The other day I heard someone ask their sidekick friend, in that way where they already know the answer to their own question, “What’s the definition of insanity, dude?” Before his friend could reply, he answered his own question, “It’s doing the same thing over and over, and expecting a different result!”
Many of us have heard this line numerous times. And any quote that usually gets attributed to Einstein, we’re not going to question. But, as soon as this guy finished his teachable moment, I found myself annoyed.
A pet peeve of mine is ideas that are like Hall and Oates tunes: the reality that they are known by the masses gets confused with them actually being of substance and legit. “Private Eyes” is a god-awful song, and Guy’s idea of what it means to do something over and over is dead wrong. Why? Because this false definition of insanity robs us of the only true way we learn: repetitive experiences over time. And when we preach that repetitive experiences are insane, we start measuring ourselves by the opposite; speed. How fast can you get “there?”
The idea that life is being continually sped up is not new. Just doing a Google search for “life hacks” yields endless results on how to do things quicker and easier, with all of it aimed at lessening our frustration. Which is fine. But, when the message is a kind of war on things that take time or that cause frustration, we are leaving out the main ingredients to how the body learns, not to mention the creative process. Be it a business, a child, your free throw, or a sonnet, time and frustration are non-negotiables. And there are examples everywhere of products that suffer when those two things get left out. Take writing. Today instead of people putting in the time to truly develop a thought, more and more articles have becomes nothing more than bullet points; authors avoiding the frustration of the work needed to craft a flowing beginning middle and end, and instead subbing it for idea 1, 2 and 3. Why is this happening?
Here are my 2 reasons: (see what I did there?)
REASON 1: STUDIES
An insult gaining ground more and more is the idea that there are those that are anti-science. Just writing this sentence makes me want to jerk my head around to see if anyone is mocking me. So, of course, I love science. We live longer and healthier because of science. But it was also science that supported eugenics. And it was science and “testing” that James Watson, one of the discoverers of DNA, used to support his racism. So science can come to wrong conclusions just as anti-science can. But when we make science the authority we can no longer question, we revere the studies it produces. Without realizing it, asking what the “studies say” is an attempt at a life hack that doesn’t work. Stopping at the study stops us from thinking, either in the micro, macro or both. And it is our thinking and experiencing over time that leads to our wisdom. A patient of mine wanted to know if the science was true: could walking and listening to calming music give him the same effects of anti-depressants? Try it for 6 months, I told him. The science means nothing to us. What your body needs is the wisdom of whether or not this idea could be helpful. That wisdom can only come from experience over a long period of time. Studies stop us from thinking experientially, and logging those long experiences. In essence I was asking my patient to do something over and over, and see if over time it did indeed produce a different result.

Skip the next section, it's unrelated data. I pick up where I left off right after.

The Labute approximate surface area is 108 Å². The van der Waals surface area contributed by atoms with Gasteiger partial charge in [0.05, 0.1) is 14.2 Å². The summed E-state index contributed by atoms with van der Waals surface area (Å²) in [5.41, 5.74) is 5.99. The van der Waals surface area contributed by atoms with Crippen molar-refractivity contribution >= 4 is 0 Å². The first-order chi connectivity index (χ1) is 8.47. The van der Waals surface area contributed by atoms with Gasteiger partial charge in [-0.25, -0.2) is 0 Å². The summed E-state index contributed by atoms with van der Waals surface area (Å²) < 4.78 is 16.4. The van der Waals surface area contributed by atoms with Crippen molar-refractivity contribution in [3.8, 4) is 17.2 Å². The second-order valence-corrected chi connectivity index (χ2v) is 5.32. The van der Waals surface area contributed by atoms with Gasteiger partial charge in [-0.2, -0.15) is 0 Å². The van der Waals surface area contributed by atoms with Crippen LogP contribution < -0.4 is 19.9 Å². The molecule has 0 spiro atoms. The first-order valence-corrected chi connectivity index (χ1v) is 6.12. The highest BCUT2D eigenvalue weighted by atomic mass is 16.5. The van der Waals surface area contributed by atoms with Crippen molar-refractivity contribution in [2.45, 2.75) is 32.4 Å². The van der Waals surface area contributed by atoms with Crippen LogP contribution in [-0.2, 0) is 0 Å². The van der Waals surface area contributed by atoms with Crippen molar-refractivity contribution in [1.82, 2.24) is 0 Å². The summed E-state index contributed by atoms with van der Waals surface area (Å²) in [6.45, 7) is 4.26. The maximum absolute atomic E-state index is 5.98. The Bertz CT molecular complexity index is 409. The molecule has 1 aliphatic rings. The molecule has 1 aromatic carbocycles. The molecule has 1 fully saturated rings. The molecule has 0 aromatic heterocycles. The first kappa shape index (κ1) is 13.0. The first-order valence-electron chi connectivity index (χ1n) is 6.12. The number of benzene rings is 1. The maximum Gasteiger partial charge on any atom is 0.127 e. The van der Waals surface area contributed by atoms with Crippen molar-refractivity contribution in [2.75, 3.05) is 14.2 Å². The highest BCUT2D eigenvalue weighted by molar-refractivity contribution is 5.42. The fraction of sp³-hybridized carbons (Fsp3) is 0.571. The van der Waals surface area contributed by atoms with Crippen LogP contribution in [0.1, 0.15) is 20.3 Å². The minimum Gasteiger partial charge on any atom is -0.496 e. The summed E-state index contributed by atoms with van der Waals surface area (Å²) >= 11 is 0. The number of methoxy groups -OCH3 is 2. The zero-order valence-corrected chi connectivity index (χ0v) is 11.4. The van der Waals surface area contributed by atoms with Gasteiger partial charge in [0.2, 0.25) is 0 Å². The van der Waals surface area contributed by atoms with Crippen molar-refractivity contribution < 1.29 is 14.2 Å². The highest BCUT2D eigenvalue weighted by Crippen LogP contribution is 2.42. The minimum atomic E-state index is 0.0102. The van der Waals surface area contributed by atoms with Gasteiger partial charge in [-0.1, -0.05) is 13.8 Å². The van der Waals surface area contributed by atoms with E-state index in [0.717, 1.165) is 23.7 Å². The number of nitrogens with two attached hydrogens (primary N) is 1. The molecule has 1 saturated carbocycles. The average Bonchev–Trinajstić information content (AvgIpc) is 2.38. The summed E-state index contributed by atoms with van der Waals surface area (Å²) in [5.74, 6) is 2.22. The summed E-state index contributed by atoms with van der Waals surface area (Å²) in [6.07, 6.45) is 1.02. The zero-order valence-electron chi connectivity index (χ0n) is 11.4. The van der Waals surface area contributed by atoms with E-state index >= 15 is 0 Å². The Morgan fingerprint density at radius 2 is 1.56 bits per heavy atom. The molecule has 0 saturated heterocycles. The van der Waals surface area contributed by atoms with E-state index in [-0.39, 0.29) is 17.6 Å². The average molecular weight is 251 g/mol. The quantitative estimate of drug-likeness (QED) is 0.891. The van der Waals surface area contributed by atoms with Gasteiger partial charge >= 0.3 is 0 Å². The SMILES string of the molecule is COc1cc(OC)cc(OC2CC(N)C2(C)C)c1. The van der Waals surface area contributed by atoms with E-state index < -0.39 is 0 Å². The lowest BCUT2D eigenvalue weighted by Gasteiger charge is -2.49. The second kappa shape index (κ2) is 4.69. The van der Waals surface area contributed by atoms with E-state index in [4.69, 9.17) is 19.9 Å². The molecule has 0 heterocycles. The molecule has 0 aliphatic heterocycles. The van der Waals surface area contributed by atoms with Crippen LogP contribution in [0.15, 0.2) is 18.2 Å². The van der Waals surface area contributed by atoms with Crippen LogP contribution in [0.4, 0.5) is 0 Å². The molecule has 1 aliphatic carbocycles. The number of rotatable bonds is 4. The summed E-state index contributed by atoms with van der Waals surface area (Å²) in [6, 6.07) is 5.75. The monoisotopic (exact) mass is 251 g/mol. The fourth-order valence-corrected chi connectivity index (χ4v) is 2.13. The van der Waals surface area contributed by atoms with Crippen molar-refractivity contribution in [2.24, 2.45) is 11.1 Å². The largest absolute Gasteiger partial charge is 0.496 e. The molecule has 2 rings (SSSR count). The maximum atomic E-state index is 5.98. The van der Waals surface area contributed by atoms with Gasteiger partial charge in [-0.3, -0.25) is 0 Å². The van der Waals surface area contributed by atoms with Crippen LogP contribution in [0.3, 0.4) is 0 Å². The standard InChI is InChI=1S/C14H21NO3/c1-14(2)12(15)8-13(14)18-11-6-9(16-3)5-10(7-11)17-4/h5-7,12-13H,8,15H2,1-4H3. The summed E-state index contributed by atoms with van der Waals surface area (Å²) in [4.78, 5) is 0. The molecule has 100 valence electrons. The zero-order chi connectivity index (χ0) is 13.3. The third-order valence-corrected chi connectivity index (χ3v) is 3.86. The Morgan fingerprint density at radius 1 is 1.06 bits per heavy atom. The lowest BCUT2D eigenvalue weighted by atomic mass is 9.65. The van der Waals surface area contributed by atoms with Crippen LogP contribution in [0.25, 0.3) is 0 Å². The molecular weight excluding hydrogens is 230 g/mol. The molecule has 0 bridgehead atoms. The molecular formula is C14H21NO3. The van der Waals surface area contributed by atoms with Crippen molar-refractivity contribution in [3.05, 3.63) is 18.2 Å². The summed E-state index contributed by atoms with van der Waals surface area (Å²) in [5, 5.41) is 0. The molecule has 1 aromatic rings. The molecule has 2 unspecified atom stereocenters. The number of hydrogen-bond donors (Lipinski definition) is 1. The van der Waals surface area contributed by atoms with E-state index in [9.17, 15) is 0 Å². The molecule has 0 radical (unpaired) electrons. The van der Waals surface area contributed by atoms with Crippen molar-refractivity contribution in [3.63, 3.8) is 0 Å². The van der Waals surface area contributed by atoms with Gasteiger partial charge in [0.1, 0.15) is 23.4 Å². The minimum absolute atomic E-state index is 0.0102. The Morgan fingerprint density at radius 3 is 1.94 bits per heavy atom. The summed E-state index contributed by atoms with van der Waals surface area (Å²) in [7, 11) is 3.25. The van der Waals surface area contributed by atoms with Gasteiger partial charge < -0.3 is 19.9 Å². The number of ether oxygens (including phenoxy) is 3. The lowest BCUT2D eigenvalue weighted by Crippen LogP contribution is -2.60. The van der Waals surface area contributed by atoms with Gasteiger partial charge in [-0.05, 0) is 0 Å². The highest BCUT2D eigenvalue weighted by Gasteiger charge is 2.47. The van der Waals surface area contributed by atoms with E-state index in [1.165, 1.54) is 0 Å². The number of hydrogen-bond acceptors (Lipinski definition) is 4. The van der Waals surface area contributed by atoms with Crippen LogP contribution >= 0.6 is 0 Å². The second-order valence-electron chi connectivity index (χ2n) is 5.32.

REASON 2: MONTAGES
This is a tough one for me to write because I’m guilty; I loooooooove a good montage. If you don’t get the torment in Rocky’s soul as No Easy Way Out plays while we see flashes of his life as lover and fighter while he contemplates whether or not to fight this killer-Russian!…there’s something wrong with you. Montages tap into that adrenal part of us that loves to be inspired while the rational/hipster part of our brain says “I can’t believe you are falling for this.” But it is too late, the montage got us!
Montages give us the false belief that anything worth doing should be done once, and that one time should feel amazing. Even mistakes are a good time in a montage. I know the last time all my friends and I got together to save the community center, and I was using the paint roller to paint the wall and I didn’t notice the doorway OR my friend standing in said doorway and so I paint rolled right over his face…it was a gas.
We can’t help that we grew up on montages. And I’m not going to blame the montage, a thing that gave me so much joy as kid, (okay fine and it still does.) But many seem to be concerned that their life is not a rockin’ frolickin’ montage. And because montages have getting good at something and feeling good sharing the same air, we have a lot of bummed out confused people who OD’d on vitamin M.
There is one thing that by their very nature life hacks and montages cannot contain: Quantity. Quantity itself is a quality, and it is a quality that is the missing ingredient in so many of the things that we want and that matter to us. Ted Williams was known to spend countless hours everyday working to perfect his swing. A brilliant guitarist I know played scales every night in his room growing up until his fingers bled; I’m sure we all have many other examples. These guys were doing something repetitively expecting a different result; they were expecting to get better. I don’t think either of these guys were insane. I’m all for finding quicker ways to do things, but it should not be the enemy of quantity. And it certainly shouldn’t stop us from doing something over and over and expecting a different result.
Because doing something over and over is not the definition of insanity. It’s the description of pursuing mastery.